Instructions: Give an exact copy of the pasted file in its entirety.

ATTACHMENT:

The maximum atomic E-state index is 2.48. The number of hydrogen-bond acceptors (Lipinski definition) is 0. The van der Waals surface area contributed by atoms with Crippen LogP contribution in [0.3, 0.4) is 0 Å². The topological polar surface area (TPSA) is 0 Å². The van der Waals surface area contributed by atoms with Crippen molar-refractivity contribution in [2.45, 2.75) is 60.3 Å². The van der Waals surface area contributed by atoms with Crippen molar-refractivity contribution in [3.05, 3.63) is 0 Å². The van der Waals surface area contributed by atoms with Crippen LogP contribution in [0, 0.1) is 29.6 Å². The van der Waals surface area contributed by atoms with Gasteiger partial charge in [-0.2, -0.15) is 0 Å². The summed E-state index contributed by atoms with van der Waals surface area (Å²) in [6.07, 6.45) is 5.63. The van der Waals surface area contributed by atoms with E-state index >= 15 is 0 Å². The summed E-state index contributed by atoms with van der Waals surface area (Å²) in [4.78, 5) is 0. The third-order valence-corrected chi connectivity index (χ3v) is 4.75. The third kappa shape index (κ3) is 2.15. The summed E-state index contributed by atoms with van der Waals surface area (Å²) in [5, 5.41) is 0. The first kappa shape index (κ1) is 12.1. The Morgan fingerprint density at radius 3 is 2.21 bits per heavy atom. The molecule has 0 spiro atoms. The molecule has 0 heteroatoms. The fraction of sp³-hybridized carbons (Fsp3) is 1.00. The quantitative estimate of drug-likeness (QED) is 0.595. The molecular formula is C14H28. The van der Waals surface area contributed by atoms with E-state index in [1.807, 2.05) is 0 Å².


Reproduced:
The maximum atomic E-state index is 2.48. The number of hydrogen-bond acceptors (Lipinski definition) is 0. The van der Waals surface area contributed by atoms with Crippen LogP contribution in [0.3, 0.4) is 0 Å². The topological polar surface area (TPSA) is 0 Å². The van der Waals surface area contributed by atoms with Crippen molar-refractivity contribution in [2.45, 2.75) is 60.3 Å². The van der Waals surface area contributed by atoms with Crippen molar-refractivity contribution in [3.05, 3.63) is 0 Å². The van der Waals surface area contributed by atoms with Crippen LogP contribution in [0, 0.1) is 29.6 Å². The van der Waals surface area contributed by atoms with Gasteiger partial charge in [-0.2, -0.15) is 0 Å². The summed E-state index contributed by atoms with van der Waals surface area (Å²) in [6.07, 6.45) is 5.63. The van der Waals surface area contributed by atoms with E-state index >= 15 is 0 Å². The summed E-state index contributed by atoms with van der Waals surface area (Å²) in [4.78, 5) is 0. The third-order valence-corrected chi connectivity index (χ3v) is 4.75. The third kappa shape index (κ3) is 2.15. The summed E-state index contributed by atoms with van der Waals surface area (Å²) in [5, 5.41) is 0. The first kappa shape index (κ1) is 12.1. The Morgan fingerprint density at radius 3 is 2.21 bits per heavy atom. The molecule has 0 spiro atoms. The molecule has 0 heteroatoms. The fraction of sp³-hybridized carbons (Fsp3) is 1.00. The quantitative estimate of drug-likeness (QED) is 0.595. The molecular formula is C14H28. The van der Waals surface area contributed by atoms with E-state index in [1.807, 2.05) is 0 Å².